“With the national average student loan debt reaching record numbers, it is important to ensure that all students have access to a high quality, affordable education,” said Briant Coleman, executive director for strategic initiatives, communications and marketing for the university. “UCF is one of the nation’s best values as ranked by Kiplinger and Princeton Review.”
According to the university, 48 percent of all UCF students graduate debt-free, substantially higher than the national average of just 33 percent.
Recently, UCF invested in a system to track and map student success as they puruse their degrees.
By analyzing the data, the university plans to increase efficiency in the curriculum, therefore graduating students earlier and reducing the amount of debt from student loans.
The university also has awarded $34.9 million in scholarship funds, the third-most in the state, to graduating high school students through the Florida Bright Futures Scholarship program.
University of South Florida
With four campuses, including Tampa, USF is home to about 48,000 students and more than 200 bachelor’s, master’s and postgraduate degree programs.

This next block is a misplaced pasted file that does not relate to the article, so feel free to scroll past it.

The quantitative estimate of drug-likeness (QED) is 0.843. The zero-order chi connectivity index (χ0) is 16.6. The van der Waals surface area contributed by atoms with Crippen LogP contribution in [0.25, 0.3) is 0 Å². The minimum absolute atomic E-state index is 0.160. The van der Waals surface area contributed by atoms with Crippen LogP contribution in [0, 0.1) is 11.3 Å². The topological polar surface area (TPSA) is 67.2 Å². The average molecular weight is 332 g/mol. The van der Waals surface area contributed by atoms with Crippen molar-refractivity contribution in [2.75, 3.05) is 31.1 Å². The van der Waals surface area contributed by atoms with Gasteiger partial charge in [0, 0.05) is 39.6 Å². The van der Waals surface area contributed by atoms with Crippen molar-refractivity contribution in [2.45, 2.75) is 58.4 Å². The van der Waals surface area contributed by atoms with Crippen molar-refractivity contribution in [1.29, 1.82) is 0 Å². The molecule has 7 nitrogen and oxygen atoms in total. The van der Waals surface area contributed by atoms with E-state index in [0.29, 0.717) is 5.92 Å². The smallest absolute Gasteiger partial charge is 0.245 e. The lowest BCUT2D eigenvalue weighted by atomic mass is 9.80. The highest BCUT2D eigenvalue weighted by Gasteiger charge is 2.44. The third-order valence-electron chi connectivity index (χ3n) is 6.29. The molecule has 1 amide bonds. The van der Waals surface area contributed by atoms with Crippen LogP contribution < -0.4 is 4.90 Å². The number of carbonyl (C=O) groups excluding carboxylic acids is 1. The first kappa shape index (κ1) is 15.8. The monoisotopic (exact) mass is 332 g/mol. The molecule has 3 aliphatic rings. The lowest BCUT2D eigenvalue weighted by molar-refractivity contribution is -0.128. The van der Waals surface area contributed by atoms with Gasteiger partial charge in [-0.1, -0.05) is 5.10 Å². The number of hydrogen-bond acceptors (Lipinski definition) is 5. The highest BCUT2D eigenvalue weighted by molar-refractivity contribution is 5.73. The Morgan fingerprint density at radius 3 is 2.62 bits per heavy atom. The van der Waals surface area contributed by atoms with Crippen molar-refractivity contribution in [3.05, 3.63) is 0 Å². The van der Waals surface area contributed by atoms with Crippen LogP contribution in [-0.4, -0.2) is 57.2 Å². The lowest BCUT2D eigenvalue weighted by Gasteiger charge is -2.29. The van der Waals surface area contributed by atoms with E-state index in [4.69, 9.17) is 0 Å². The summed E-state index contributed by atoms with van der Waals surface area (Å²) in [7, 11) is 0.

USF ranks 15th of all universities to be granted U.S. patents, and also boasts an impressive health care program.
The university estimates the total cost of textbooks, supplies, tuition and fees to be $7,410 per year for in-state students, keeping a competitive price point with other major universities.
“USF has actually closed graduation gaps across demographic groups while raising our percentage of low-income students,” said Dwayne Smith, senior vice provost and dean to the office of graduate studies at USF.
Financial counseling services are offered to USF students free of cost, along with numerous employment opportunities around campus and nearby businesses through partnerships with the university.
USF also has a textbook affordability project, providing students with options that include digital content, open access textbook material, rental programs and material available through the campus library.
USF annually awards more than $200 million in student scholarships, grants, and tuition waivers to students.